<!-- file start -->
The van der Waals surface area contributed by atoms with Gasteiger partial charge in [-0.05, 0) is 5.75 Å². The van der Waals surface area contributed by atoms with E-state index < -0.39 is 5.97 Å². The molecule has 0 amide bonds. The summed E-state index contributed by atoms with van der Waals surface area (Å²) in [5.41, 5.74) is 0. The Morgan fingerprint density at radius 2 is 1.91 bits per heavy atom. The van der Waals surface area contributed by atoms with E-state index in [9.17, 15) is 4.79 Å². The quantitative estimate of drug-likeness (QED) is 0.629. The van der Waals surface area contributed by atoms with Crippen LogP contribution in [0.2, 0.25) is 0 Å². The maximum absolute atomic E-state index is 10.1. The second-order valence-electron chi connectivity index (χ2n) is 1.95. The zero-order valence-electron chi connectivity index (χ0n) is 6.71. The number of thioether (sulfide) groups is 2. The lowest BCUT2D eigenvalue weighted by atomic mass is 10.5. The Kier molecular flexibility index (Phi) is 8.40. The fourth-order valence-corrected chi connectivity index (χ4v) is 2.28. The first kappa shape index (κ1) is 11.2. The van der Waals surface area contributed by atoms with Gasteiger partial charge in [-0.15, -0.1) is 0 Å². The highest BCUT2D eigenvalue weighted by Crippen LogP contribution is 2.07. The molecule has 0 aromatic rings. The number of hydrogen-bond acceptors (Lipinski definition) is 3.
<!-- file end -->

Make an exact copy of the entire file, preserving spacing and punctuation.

The van der Waals surface area contributed by atoms with Gasteiger partial charge in [-0.05, 0) is 5.75 Å². The van der Waals surface area contributed by atoms with E-state index < -0.39 is 5.97 Å². The molecule has 0 amide bonds. The summed E-state index contributed by atoms with van der Waals surface area (Å²) in [5.41, 5.74) is 0. The Morgan fingerprint density at radius 2 is 1.91 bits per heavy atom. The van der Waals surface area contributed by atoms with E-state index in [9.17, 15) is 4.79 Å². The quantitative estimate of drug-likeness (QED) is 0.629. The van der Waals surface area contributed by atoms with Crippen LogP contribution in [0.2, 0.25) is 0 Å². The maximum absolute atomic E-state index is 10.1. The second-order valence-electron chi connectivity index (χ2n) is 1.95. The zero-order valence-electron chi connectivity index (χ0n) is 6.71. The number of thioether (sulfide) groups is 2. The lowest BCUT2D eigenvalue weighted by atomic mass is 10.5. The Kier molecular flexibility index (Phi) is 8.40. The fourth-order valence-corrected chi connectivity index (χ4v) is 2.28. The first kappa shape index (κ1) is 11.2. The van der Waals surface area contributed by atoms with Gasteiger partial charge in [-0.15, -0.1) is 0 Å². The highest BCUT2D eigenvalue weighted by Crippen LogP contribution is 2.07. The molecule has 0 aromatic rings. The number of hydrogen-bond acceptors (Lipinski definition) is 3.